IRS to pay employee bonuses at lower percentage rate

Monday - 2/3/2014, 6:07pm EST

(Correction: An earlier version of this article incorrectly stated that the agreement between the IRS and NTEU would reinstate canceled manager bonuses. In fact, the agreement applies only to union-employee bonuses.)

The Internal Revenue Service reached an agreement Monday with the National Treasury Employees Union to pay frontline union employees who earned performance awards last year. The awards would be paid from a pool of 1 percent of bargaining unit salaries.

"While this settlement provides an awards pool that is less than the amount called for under the parties' negotiated agreement, the settlement avoids protracted litigation over the matter," said NTEU President Colleen M. Kelley in a statement. "The payment date is expected to be this spring."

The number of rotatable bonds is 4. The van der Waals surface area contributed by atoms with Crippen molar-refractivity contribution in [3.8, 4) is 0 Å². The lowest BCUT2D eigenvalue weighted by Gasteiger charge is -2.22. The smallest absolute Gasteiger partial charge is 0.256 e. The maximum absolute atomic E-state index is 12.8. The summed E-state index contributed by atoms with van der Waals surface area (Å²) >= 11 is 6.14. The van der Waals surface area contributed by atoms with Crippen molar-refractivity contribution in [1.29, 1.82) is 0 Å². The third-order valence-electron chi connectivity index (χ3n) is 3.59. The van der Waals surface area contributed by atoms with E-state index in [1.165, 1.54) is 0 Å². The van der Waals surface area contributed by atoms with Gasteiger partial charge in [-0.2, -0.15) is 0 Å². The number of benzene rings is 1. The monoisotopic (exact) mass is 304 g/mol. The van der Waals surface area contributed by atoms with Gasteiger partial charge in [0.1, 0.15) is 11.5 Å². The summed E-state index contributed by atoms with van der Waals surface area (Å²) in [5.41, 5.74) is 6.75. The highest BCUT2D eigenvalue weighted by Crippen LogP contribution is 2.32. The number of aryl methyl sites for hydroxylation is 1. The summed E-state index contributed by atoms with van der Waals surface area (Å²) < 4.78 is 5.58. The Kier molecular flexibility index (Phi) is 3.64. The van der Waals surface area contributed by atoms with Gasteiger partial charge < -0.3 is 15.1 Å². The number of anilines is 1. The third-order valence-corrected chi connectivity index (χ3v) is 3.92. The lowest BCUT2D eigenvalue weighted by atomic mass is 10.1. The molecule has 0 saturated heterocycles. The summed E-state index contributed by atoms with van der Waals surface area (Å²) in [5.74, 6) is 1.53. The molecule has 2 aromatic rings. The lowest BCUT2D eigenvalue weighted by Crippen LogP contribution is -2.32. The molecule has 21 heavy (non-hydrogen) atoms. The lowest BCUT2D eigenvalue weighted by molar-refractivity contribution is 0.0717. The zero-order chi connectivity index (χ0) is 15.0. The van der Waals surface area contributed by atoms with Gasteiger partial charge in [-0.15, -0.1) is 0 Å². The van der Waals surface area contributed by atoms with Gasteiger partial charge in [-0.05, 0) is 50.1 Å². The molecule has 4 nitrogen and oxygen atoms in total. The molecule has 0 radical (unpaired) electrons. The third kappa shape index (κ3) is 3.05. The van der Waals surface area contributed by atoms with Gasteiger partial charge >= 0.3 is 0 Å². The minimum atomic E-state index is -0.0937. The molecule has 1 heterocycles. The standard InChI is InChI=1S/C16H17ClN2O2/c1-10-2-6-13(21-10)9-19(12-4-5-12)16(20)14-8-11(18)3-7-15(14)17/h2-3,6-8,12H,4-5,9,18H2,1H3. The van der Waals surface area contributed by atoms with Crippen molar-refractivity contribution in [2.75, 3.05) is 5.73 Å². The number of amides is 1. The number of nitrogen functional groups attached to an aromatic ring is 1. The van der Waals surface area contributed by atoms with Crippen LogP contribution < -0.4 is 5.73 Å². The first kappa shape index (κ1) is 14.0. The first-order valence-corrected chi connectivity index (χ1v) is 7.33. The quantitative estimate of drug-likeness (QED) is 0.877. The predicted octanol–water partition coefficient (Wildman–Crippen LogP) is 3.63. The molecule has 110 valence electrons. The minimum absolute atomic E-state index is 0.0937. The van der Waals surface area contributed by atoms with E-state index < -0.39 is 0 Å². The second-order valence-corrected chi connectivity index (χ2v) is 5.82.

The awards in question were based on employee performance evaluations on work that had been performed since the start of 2012.

But faced with automatic spending cuts and congressional outrage last summer, then acting head of the IRS Danny Werfel announced he would cancel bonuses for IRS managers, outright, and that he would seek ways to cancel bonuses for union employees.

Werfel's decision to cancel union-employee bonuses set off legal action and protracted discussions with NTEU. The union contended that its collective bargaining agreement with IRS required the agency to set aside 1.75 percent of union salaries to pay for the bonuses.

"Ultimately, while the agency agreed to pay employees awards, it cited an Office of Management and Budget directive holding total payouts to 1 percent of bargaining unit salaries," Kelley said in the statement. "The alternative for NTEU would have been to continue litigation, which — while we believe it would have been successful — would have in all likelihood delayed for a significant time period any payments to employees and of course, with litigation, there are no guarantees."

RELATED STORIES:

IRS cancels manager bonuses; union employees could be next